PROFILE: Wireless Webforms Inc.: From paper to pocket PC Wireless product streamlines mobile data collection

May 7, 2007

Wireless Webforms Inc. From paper to pocket PC Wireless product streamlines mobile data collection

When the Indiana Bureau of Child Care was looking for an electronic solution to collecting data for licensing child care facilities, it turned to Wireless Webforms.

A spin-off of Indianapolis-based computer technology firm Consultants Consortium Inc., the company uses technology to automate field-based data collection. The paperless system allows mobile workers to collect data and transmit it back to their offices, thereby eliminating the need to re-enter data.

The consortium has been working with state government since 1999 to develop and implement software systems. Along the way, the partners realized their product could "easily be generalized for any industry needing this type of data collection," said Wireless Webforms Vice President Tom Krause.

"Whether they're in government, sales, food distribution or any other field that needs to collect data in the field and get it back quickly to their organization, we can help with that," he said.

Krause, who has more than 20 years of experience in the information technology field, runs business operations. He moved over from the consortium in January 2006 after working as its general manager since 2001.

He describes the wireless tool as a "base application" similar to Microsoft Excel.

"Within Excel, you can write spreadsheets, macros and other applications," Krause said. "Wireless Webforms is a fundamental application that's easy to use and solutions can be developed for any vertical [niche] market."

Krause, 46, said lots of time was spent writing and testing a system that's easily adaptable and cost-effective.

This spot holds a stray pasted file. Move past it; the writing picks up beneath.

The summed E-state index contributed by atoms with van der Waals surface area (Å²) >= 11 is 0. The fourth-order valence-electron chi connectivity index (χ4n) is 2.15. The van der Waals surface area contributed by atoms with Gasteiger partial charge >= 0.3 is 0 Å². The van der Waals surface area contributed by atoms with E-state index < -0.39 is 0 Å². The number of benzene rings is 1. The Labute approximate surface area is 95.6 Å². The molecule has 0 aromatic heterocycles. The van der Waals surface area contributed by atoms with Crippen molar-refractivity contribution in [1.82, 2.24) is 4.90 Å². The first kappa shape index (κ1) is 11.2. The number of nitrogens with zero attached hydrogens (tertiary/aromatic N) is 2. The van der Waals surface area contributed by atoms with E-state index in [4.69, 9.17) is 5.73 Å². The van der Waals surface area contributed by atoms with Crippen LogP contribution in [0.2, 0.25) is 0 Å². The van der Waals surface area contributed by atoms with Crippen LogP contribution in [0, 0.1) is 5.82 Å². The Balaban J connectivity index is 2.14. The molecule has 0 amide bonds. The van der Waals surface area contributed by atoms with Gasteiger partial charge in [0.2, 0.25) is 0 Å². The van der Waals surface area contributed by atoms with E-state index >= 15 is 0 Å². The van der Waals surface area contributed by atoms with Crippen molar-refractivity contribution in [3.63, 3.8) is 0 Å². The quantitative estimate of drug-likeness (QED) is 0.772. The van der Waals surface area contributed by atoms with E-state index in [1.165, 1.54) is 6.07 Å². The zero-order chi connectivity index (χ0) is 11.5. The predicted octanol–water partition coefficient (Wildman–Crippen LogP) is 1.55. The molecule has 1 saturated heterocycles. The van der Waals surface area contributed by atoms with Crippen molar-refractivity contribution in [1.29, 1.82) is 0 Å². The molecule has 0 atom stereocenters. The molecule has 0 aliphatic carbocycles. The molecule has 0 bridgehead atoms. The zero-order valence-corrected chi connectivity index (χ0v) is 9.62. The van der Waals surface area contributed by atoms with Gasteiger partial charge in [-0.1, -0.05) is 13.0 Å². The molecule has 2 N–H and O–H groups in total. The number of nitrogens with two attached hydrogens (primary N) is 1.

Clients pay a $349 one-time licensing fee and a $35 per-month provider fee for each device. Additional charges for equipment and form development vary.

Krause and his staff will create a sample form for a business and prepare a demonstration showing how the product works. Because the demo can be done online, travel is minimal.

"It means a lot to look at their own form and understand how it works when they're evaluating us," Krause said.

Mike Steely, president of Little Rock, Ark.-based Global Floor Safety, is sold on the Wireless Webforms technology. He met Krause at a trade show and asked him to come up with a remote application that would calculate the square footage of a floor, allowing employees to immediately assess what products are needed and provide a proposal on the spot.

"This is completely different in this industry," Steely said. Before using the mobile devices, he said, "staff would go out and measure areas with tape measures and then have to go back to the office to write up an estimate and make an appointment to go back and present it."

Steely said using the Wireless Webforms technology allows his company to get the attention of large organizations.

Michelle Thomas, administrator of the state Family and Social Services Administration's Bureau of Child Care, said Wireless Webforms has streamlined the "very complicated checklists" inspectors use for child care facility licensing allowing her staff to do more inspections because they don't have to do double data entry, she said. "What used to take four weeks to get entered is now taking a day."

Because this is a "cutting-edge industry," Krause said, new players are popping up all the time.

"The market is very young not only for our company, but for others like us," Krause said. "The ability to get a good foothold and establish relationships with key market players will be critical to us."
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